New Delhi: The COVID-19 pandemic necessitated a re-imagining of how access to justice can be ensured in the backdrop of an unprecedented health crisis. In a swift response, the Supreme Court went virtual since March 23. But it has not been a smooth ride so far, as the virtual hearing set up has miffed both judges and lawyers.
Earlier this week, Attorney General K.K. Venugopal made some scathing observations on the virtual court set up and said the system needs to be "reviewed".
The A-G has written a letter to the secretary general of the Supreme Court citing issues with the existing virtual court system. The A-G's office confirmed that he also had a meeting with officials from National Informatics Centre (NIC) and asked them look into these issues. An official in the A-G office said that the NIC had assured him that they will examine the existing system.
Lawyers have often complained about issues with the virtual hearing set up in the top court: screen going blank, issues with lawyers been put on mute, echo during hearing, and others.
On January 5, the A-G who was appearing before a bench headed by Justice L. Nageswara Rao, was unmuted when the matter had come up on the docket. The A-G had requested the control room to unmute him during the previous matter. He termed it very disturbing and told the bench the system needs to be reviewed.
Speaking to IANS, senior advocate Chander Uday Singh, who was part of the proceedings in the matter on January 5, said the top court has adopted a bizarre system, where the judges have ceded the control of their courtroom to the control-room, which handles the functioning of the virtual hearing.
Citing the open court virtual functioning of the Kerala High Court and the virtual set up of Bombay High Court, Singh added these courts are doing very well in taking up matters through video conferencing.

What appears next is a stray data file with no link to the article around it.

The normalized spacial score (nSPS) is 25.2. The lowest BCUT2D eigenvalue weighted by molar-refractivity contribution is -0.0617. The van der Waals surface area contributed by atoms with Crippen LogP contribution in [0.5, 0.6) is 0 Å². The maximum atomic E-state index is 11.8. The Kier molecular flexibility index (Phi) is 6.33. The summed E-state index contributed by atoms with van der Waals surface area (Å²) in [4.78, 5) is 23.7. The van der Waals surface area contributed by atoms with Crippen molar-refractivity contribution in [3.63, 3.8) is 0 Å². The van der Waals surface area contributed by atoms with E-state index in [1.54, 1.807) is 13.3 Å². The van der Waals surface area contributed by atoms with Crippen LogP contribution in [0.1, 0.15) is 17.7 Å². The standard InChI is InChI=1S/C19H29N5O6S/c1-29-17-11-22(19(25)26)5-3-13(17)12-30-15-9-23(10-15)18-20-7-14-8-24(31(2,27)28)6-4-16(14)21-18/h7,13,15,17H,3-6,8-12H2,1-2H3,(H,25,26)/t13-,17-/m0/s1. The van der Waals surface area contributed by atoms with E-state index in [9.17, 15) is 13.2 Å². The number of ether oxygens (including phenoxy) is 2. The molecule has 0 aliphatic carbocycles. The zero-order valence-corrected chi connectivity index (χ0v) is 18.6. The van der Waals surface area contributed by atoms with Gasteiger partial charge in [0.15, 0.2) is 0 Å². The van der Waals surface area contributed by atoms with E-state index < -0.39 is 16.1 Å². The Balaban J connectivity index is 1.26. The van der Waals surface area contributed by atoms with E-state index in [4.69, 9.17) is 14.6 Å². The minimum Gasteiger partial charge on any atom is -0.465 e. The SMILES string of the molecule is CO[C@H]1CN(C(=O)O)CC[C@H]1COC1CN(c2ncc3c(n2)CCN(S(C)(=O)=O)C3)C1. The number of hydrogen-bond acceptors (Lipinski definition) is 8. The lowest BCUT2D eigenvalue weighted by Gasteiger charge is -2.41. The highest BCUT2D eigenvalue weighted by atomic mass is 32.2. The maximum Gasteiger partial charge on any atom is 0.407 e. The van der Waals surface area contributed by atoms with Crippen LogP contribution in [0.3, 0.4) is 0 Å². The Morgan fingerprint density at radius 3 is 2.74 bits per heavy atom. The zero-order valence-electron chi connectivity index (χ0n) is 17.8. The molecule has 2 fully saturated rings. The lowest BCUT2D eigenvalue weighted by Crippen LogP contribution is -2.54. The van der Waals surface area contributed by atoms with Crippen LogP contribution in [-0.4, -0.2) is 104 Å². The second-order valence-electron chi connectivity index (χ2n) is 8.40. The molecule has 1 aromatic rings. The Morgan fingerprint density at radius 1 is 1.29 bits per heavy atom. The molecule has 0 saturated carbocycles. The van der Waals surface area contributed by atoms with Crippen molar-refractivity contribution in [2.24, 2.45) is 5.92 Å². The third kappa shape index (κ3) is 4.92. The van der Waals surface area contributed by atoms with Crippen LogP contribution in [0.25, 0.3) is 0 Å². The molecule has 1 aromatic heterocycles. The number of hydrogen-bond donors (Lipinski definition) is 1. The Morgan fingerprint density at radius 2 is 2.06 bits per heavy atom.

On the same day, another bench headed by Justice Sanjay Kishan Kaul expressed its "exasperation" over the poor functioning of the virtual court system. The bench also drew a sharp comparison between the system in the top court with the system functional in the Delhi High Court, where the latter had no such problems.
"We at the inception must note our exasperation at the inability of the virtual court system to work satisfactorily in the Supreme Court while there is no such problems in the Delhi High Court next door," said the bench also comprising Justices Dinesh Maheshwari and Hrishikesh Roy.
The three-judge bench which was hearing a special leave petition in a criminal case directed the secretary general to look into this issue as it was becoming very difficult to continue with proceedings in the virtual courts in an appropriate manner.
"We have been since yesterday trying to cope with the problem of disconnections, resonance of voices even when there is a single person arguing. It is difficult to understand this despite more licences stated to have been taken. The only voice we hear is the resonance of our own voices," said the bench in its order.